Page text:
What to do if you suspect abuse or neglect

If your child tells you that they are being abused or neglected, you should:

  • Take them somewhere where they can talk freely
  • Listen, believe, and support your child
  • Reassure them continuously and speak on a level that they can understand
  • Make sure they understand that what happened is not their fault
  • Contact their pediatrician or other medical provider right away
  • Contact the police and/or a local Child Advocacy Center 
  • Make the child feel safe. In terms of physical and emotional comfort.
    • For example: The child may show regression by requesting a stuffed animal that they haven’t slept with in years; allow this to happen

Each state designates specific agencies to receive and investigate reports of suspected child abuse and neglect. Typically, this responsibility is carried out by child protective services (CPS) within a Department of Social Services, Department of Human Resources, or Division of Family and Children Services. In some states, police departments may also receive reports of child abuse or neglect.

Some people (typically certain types of professionals) are required by law to make a report of child maltreatment under specific circumstances —these are called mandatory reporters. For more information, see the Child Welfare Information Gateway publication, Mandatory Reporters of Child Abuse and Neglect.

For more information or assistance with reporting, please call Childhelp USA at 800-4-A-CHILD (800-422-4453), or your local CPS agency.

Most youth sports connected with National Governing Bodies under the USOPC will use SafeSport as the primary reporting and investigating tool. While this is an option, we recommend also reporting to law enforcement in conjunction for a timely response. If the athlete is in a sport organization that is unaffiliated with a national governing body, request and familiarize yourself with the policies and procedures for reporting abuse from their organization. Please note, all reports of child abuse (including sexual abuse) of a minor must ALSO be reported to local authorities. To learn more about what the reporting process may look like, check out our “Getting Help” resource.

You do not have to investigate or be certain that abuse has occurred; you only have to suspect its occurrence.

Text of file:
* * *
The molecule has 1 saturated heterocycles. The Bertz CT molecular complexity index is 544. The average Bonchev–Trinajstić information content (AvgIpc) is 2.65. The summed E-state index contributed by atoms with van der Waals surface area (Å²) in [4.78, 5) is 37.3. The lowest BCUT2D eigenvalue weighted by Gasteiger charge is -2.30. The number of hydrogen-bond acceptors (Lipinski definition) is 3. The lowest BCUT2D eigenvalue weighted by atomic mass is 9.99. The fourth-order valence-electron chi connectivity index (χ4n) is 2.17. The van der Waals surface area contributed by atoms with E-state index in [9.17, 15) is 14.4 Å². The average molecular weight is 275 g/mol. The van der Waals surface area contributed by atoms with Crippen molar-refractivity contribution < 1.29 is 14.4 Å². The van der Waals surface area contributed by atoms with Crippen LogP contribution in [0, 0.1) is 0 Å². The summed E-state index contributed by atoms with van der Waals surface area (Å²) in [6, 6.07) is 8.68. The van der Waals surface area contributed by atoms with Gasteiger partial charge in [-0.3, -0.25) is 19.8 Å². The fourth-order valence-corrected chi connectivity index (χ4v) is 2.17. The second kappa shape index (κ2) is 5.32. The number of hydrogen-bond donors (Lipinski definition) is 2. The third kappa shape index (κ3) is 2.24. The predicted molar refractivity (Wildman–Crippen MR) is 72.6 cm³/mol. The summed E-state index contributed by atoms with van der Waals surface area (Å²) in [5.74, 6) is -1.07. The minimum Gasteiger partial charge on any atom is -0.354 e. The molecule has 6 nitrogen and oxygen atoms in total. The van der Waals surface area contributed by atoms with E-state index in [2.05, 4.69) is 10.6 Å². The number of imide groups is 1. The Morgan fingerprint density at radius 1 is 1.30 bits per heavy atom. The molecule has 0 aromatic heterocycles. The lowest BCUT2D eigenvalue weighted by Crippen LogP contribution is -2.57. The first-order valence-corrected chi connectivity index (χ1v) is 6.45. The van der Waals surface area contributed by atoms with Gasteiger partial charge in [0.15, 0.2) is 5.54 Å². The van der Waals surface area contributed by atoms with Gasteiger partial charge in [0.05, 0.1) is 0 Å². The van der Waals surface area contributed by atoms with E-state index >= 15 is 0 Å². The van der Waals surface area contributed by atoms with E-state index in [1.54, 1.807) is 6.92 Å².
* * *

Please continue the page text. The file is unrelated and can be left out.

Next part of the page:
If your report is an emergency, call 911 or your local law enforcement agency.

Barriers to reporting abuse in sports

Hartill (2009) suggests that there are four barriers to reporting sexual abuse in organized sport, which are as follows: 

  1. Lack of procedures for reporting sexual abuse;
  2. Abuse viewed as the problem of the individual member, not the institution
  3. The closed nature of institutions
  4. The belief system surrounding institution

Within sport, additional barriers to reporting may include:

  • Fear of retaliation
  • Not understanding it was assault or abuse
  • Not knowing how or where to report
  • Fear of being sidelined or kicked off the team
  • Fear that reporting would jeopardize their career
  • Threats from perpetrators (financial, physical, or emotional)

Additionally, survivors in sports may experience the additional barriers to reporting identified outside of the sporting context. RAINN gives us a good understanding of why sexual violence victims choose to report, or not to. Of the sexual violence crimes reported to police from 2005-2010, the survivor reporting gave the following reasons for doing so:

  • 28% to protect the household or victim from further crimes by the offender
  • 25% to stop the incident or prevent recurrence or escalation
  • 21% to improve police surveillance or they believed they had a duty to do so
  • 17% to catch/punish/prevent offender from reoffending
  • 6% gave a different answer, or declined to cite one reason
  • 3% did so to get help or recover loss

Of the sexual violence crimes not reported to police from 2005-2010, the victim gave the following reasons for not reporting:

  • 20% feared retaliation
  • 13% believed the police would not do anything to help
  • 13% believed it was a personal matter
  • 8% reported to a different official
  • 8% believed it was not important enough to report
  • 7% did not want to get the perpetrator in trouble
  • 2% believed the police could not do anything to help
  • 30% gave another reason, or did not cite one reason